Tricks, Traps, and Techniques for Grant Applications” for Arts, Design and social Sciences
Who can attend: Due to the restricted number of places, this training is open to academic staff of FACULTY only, not to PGRs.
This training is for members of academic staff, who are preparing to write a research grant application. The training is suitable for early career researchers, those who are new to research grants or those who would welcome a refresher. It is also suitable for those who have already applied for smaller grants and are increasing the size of their next grant application.
Please note, applicants are invited to register for the specific faculty for their workshop.
Places are LIMITED.
You must only register for a place on this workshop if you will definitely attend. If you do register and then find you are unable to attend, you must inform us (on email@example.com), so that we can ask the next person on the reserve list to take your place. If you do not inform us, unless there is a valid reason, your Faculty will be charged for your workshop place.
All sessions will be interactive – activities and facilitated discussion will be used extensively to complement the teaching provided by the session facilitator.
The session will:
1) Provide an overview of the research funding opportunities that are available (which is targeted to the attendees) and suitable for their research area and career stage, as well as clarifying how these sources can be identified.
2) Enable participants to be able to identify the key components of a research proposal and explain the role and importance of the context and rationale, over-arching objective/aim, state of the art, research objectives and methodology.
- Attendees will be introduced to the concept of building a research proposal from a set of component ‘blocks’. These building blocks are: a) the context and rationale; b) the over-arching objective/aim; c) the state of the art; d) the research objectives; e) the deliverables; f) the methodology; g) impact. Each of these components will be taken in turn and participants will learn through discussion and a series of exercises what the purpose of the component is, how to construct the component effectively, and how to avoid the common pitfalls that researchers tend to fall into when writing funding proposals.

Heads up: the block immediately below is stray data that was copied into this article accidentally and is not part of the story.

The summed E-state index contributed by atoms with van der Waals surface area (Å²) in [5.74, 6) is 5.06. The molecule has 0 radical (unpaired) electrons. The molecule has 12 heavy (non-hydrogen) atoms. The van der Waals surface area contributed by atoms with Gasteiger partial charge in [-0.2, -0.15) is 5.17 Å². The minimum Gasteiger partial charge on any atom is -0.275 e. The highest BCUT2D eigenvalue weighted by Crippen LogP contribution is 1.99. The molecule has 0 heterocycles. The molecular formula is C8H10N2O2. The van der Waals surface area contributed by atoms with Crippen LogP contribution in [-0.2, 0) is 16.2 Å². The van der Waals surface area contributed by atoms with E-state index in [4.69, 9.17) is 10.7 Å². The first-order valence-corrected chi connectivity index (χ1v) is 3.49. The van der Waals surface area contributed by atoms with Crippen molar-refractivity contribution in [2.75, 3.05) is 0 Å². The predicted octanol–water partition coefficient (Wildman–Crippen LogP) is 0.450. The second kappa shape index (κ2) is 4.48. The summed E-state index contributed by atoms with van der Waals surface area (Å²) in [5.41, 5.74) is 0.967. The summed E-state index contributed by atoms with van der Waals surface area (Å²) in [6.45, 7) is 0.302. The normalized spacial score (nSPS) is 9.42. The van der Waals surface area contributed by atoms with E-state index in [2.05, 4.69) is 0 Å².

- The approaches to develop the components outlined above (and the components themselves) are designed to be transferable between different funders and funding calls however we will explicitly highlight how these components align with and map to relevant sections of Research Council applications (Case for Support, the various components of the JES form, and Pathways to Impact). We will also cover best practice for completing the Justification of Resources.
3) Provide an account of what impact is in the context of research proposals, why it is important and what different types of impact there are.
4) Provide an overview of what theory of change is and its application to the development of pathways to impact plans (including the importance of stakeholder and beneficiary networks).
5) Provide an explanation of the typical evaluation and review process to which a proposal is subjected following submission (the focus will be on the UK research council process, but an overview will be provided of the significant differences between this process and that of other major funders).
- Monday, July 1, 2019
- 9:30am - 4:30pm
- SAN 317
- City Campus